The surreal parts of the novel are in keeping with the stuff I used to write back when I was primarily a playwright. It’s the kind of humor that I grew up loving – Python, the Marx Brothers, the ones who sees the world through this gloriously warped lens.


Did you intend to make any political statements with this novel or was it purely meant to be darkly comic and observational in nature? It kind of turns the whole ethos of thriller writing on its head…


JK: When I began to think about writing a comic novel, my first idea was to write about a couple trapped on their honeymoon inside an East Asian country run by a ruthless military dictatorship. (I know, funny, right?) My wife and I travelled through Burma on our honeymoon, and while it’s clearly a horrible, horrible place to live (it’s a little better now than it was eight years ago), there is something undeniably absurd about a whole country catering to the whims of a few really deranged individuals. North Korea is the best example of this. I mean, the Kims – they’re maniacs, and they’re IN CHARGE, which means that all their craziness gets writ large over millions and millions of people. It’s startling and awful and bizarre and often inadvertently funny, all at once.

     What you have in the Zlabias, East and West, are two examples of that. One is brutally communist and the other brutally capitalist; the effect on the average Zlabian is more or less the same: he gets crushed. So if there’s any political statement at all, it’s that no one person or cadre should have that much power – self evident, I think, but hard to avoid in practice. Look at Africa; look at Russia. Unfortunately, that kind of system is the rule, not the exception.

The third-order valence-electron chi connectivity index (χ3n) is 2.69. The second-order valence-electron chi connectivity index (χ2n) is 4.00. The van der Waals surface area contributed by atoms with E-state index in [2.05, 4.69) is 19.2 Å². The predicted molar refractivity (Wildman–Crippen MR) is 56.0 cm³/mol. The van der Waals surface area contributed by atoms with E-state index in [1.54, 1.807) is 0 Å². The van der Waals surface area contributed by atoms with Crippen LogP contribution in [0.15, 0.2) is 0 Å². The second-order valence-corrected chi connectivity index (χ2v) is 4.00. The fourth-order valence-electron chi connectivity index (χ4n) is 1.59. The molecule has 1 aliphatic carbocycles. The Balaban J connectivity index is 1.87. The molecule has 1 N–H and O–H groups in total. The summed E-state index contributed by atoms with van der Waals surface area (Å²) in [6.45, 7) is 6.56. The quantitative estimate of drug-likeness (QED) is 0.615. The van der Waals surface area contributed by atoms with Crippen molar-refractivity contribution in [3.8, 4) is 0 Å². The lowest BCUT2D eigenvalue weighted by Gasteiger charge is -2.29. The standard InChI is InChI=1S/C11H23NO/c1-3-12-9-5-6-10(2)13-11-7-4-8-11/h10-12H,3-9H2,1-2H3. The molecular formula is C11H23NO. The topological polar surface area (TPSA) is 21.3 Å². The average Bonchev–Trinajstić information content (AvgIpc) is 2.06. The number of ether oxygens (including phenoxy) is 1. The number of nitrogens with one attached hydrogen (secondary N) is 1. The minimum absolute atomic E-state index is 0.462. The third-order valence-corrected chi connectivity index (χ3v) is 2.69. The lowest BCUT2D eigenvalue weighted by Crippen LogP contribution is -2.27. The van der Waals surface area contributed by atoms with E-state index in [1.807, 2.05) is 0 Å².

Also, I wanted to make clear the disastrous economic ramifications of overinvesting in goats.


Ha ha – good advice! It’s clear from your previous novels, which are all standalone crime thrillers that you like to keep your subject matter and protagonists varied – do you intend to keep doing this, or have you any plans for a series?


I think I’ll always write standalones for my own work. I’m too impatient and ADD to live with one character for very long. Crime series typically feature cops or private investigators – the kinds of folks who run into danger over and over. But I’m not a cop. I’m not a vigilante. I’m an ordinary guy, and my interest is in ordinary people, struggling in extremely trying circumstances. I ask myself what I would do, confronted with an unusual situation, and then I write.

     But, since you’re asking (sort of), I’ll drop a hint that my dad and I are working on a project together that we hope to extend into a series. I’m extremely excited about it for many reasons, not least of which is that he’s a terrific collaborator.